Review by Daniel for Paradise Lost - Draconian Times (1995)
English metal phenomenon Paradise Lost are one of those bands that I became aware of very early on in their recording career as their musical timeline closely matched up with own early extreme metal development. In truth though, I wasn’t exactly blown away by their 1990 debut album “Lost Paradise” as I was discovering so much amazing new metal music every week at the time. It wouldn’t be until the band’s sophomore album that I’d become convinced of their credentials as I found the atmosphere that 1991’s “Gothic” pervaded to be something very unique for the time. I’d subsequently follow up that positive experience by purchasing Paradise Lost’s third album “Shades Of God” on cassette the following year but would struggle a bit with the wishy washy production job. Regardless of this, my expectations for their “Icon” album were still pretty high when I picked up my CD copy around the time of release in 1993. It would represent the successful culmination of a transition that would see Paradise Lost finally moving away from their death metal roots & into a more accessible but no less effective gothic metal direction. It would also be one that would offer me even more appeal than their suitably titled “Gothic” album did too. I’d be lying if I didn’t admit that “Icon” came as quite a shock on first listen though. Its vastly improved production job & crunchy guitar tone was a breath of fresh air however I wasn’t quite prepared for the James Hetfield style vocals & the stronger focus on song-writing. It would take me a week or two to adjust to the changes but over time I would grow to regard “Icon” as Paradise Lost’s most impressive release, even if I would stop short of placing it on the same lofty pedestal as Paradise Lost’s contemporaries My Dying Bride & Anathema’s best material. In truth I have always found Paradise Lost to sound a little simple in comparison but this brings us to 1995’s fifth album “Draconian Times” which is arguably Paradise Lost’s most celebrated release. I would pick up my cassette copy immediately upon release & would give it a few weeks of repeat listens to dig its teeth in, buoyed by my experiences with “Icon” which I’d found to be such a grower. The album cover immediately attracted me with its stunning use of colour giving me extra incentive to keep the album close at hand.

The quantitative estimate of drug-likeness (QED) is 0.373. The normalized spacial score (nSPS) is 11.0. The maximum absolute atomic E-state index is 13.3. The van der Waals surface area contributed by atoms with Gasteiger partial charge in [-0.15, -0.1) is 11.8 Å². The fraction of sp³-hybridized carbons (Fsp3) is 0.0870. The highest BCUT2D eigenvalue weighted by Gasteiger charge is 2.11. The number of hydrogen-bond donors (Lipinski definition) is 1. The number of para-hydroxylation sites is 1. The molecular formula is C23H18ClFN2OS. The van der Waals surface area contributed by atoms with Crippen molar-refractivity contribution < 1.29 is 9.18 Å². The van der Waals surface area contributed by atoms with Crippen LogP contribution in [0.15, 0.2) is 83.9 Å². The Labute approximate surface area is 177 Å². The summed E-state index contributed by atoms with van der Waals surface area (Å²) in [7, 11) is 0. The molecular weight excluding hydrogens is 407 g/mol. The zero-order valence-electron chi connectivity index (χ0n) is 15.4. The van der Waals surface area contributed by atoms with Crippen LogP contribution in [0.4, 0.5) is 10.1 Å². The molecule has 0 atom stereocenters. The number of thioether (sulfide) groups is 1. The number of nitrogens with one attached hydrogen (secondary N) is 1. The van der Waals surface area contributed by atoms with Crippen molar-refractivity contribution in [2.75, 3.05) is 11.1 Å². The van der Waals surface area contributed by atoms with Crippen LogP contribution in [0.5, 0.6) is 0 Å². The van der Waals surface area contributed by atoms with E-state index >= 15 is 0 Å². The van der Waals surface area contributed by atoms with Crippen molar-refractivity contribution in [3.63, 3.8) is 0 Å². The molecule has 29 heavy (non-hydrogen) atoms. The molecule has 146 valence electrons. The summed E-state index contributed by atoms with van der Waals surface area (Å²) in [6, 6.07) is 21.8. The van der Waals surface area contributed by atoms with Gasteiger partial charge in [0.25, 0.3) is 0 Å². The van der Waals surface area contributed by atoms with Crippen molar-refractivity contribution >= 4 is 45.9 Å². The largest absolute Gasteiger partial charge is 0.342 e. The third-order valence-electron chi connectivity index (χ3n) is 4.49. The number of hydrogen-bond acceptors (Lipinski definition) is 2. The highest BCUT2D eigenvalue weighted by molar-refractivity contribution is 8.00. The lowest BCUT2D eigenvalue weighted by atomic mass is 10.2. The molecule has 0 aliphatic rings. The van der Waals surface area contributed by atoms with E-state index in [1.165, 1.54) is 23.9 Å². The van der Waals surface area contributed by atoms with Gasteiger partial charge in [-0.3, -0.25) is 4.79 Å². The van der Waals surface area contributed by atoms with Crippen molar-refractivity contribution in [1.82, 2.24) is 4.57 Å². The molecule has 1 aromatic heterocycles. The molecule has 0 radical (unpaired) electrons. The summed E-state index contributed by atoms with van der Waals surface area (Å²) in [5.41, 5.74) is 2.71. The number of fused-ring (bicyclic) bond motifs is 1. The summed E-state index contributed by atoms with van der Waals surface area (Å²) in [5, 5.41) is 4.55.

“Draconian Times” would see Paradise Lost returning with a new line-up for the first time following the departure of long-time drummer Matthew Archer. He would be replaced by Lee Morris from a relatively unknown Birmingham heavy metal band going by the name of Marshall Law & I’ve often wondered whether this had any impact on the result of the “Draconian Times” sessions given that this would be by far Paradise Lost’s most accessible release to the time. Although “Icon” was certainly a more palatable package for your average music fan, it still had an inherent darkness about it that I found particularly attractive. “Draconian Times” would see the band taking a similar approach but there’s little doubt that some of the material would offer an all-new level of accessibility that has a fair bit to do with the album’s generally obsessive fanfare. The band’s doom metal roots are still visible if you look hard enough however they’re presented with a stronger emphasis on melody & a distinct lack of riffs with the focus being pointed directly at the sort of catchy song-writing that the more traditional heavy metal genre had built its reputation on. The gothic component of the band’s sound isn’t as overt as on many gothic metal releases either although you can certainly hear the influence of artists like Sisters Of Mercy in the use of clean guitar melodies & deep male vocals. Perhaps the impact of those moments is just diluted a little by the rockier heavy metal influence that permeates some of the tracklisting.